Enterprise Security Spending Findings

The IDG Security Priorities Study Exploring the security projects organizations yields significant Enterprise Security Spending Findings and they are summarized below.

Worldwide spending on information security products and services will reach over $114B in 2018, an increase of 12% from last year, according to the latest forecast from leading research firm Gartner. The firm is also forecasting that the market will to grow 8.7% to $124B. It compares with a figure of $102B for 2017.

It’s estimated estimated that revenue for the information security market may grow at a compound annual growth rate (CAGR) of 7.8% from 2017 through 2022 and reach $143B in constant currency terms.

As a percentage the level of spending on Security Services forecast by Gartner will account for 52% of the total global security spending by segment in 2019 – at $64B out of $124B overall. And, if the estimates are correct the percentage change between 2017 and 2019 for the segment will equate to 23% and almost nudging a $12B gain over this period.

Enterprise Security Spending Findings – Key Takeaways

  • Fully half of respondents expect their security budget to grow in the next twelve months, while another 46% say theirs will remain flat versus last year.
  • The mix of their spending appears to be shifting gradually more toward operational expenses
  • Over the past two year, more respondents have seen an increase in OpEx (43%) than in Capex (34%), presumably reflecting the emergence of more as-a-Service options for security tools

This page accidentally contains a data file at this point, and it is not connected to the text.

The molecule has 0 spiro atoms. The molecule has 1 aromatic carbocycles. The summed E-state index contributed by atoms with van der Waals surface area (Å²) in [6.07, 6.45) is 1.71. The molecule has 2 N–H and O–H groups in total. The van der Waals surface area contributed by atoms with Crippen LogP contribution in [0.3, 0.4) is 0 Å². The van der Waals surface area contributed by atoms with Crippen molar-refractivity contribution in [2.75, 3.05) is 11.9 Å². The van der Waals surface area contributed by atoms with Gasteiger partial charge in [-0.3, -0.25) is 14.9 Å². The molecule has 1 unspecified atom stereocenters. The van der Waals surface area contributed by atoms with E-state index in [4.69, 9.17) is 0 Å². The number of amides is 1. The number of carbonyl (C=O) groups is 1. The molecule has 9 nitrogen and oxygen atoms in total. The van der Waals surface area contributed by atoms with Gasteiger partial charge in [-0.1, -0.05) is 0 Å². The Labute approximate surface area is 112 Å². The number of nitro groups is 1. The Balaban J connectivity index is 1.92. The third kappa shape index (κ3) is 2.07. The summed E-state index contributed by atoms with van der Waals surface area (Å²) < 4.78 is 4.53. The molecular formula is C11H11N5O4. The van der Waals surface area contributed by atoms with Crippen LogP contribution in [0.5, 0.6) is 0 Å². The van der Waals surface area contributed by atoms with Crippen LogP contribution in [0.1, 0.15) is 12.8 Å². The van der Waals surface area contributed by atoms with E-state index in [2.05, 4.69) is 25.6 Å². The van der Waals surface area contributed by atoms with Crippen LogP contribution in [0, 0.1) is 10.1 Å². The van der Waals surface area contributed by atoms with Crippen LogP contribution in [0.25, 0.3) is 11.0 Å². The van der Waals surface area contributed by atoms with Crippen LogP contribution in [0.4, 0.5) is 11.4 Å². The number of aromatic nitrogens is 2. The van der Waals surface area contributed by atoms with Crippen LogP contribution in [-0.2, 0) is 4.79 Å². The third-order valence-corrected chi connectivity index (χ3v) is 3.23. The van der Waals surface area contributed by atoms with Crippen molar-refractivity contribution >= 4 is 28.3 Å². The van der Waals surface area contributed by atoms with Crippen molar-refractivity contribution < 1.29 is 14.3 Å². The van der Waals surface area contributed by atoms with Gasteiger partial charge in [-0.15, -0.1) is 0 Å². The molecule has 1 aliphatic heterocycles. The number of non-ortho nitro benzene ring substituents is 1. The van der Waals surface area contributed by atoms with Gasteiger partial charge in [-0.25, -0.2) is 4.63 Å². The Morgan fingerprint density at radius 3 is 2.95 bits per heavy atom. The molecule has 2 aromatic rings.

• Considering the speed of growth for overall IT cloud services — as one data point, Amazon Web Services revenue increased 41% year-over-year in the first quarter of 2019 — it could be argued that security is moving slowly in this regard

Security Spending Findings -Increase in Overall Security Spending

What is behind the increase in overall spending?

The threat scape is dynamic, and large-scale data breaches continue to hit the headlines. 2019 thus far has seen news such as an estimated 885 million record breach at First American Corporation.  Now, survey respondents indicate that news-driven security prioritization is relatively less common in their organizations. Instead, the biggest drivers by far are best practices (73%) and compliance mandates (66%).  Both of these answers have often-debated drawbacks. Experts note that even well-established best practice frameworks from NIST and COBIT are limited and organizations can struggle to implement their directives in each unique context, and with the greatest possible effect.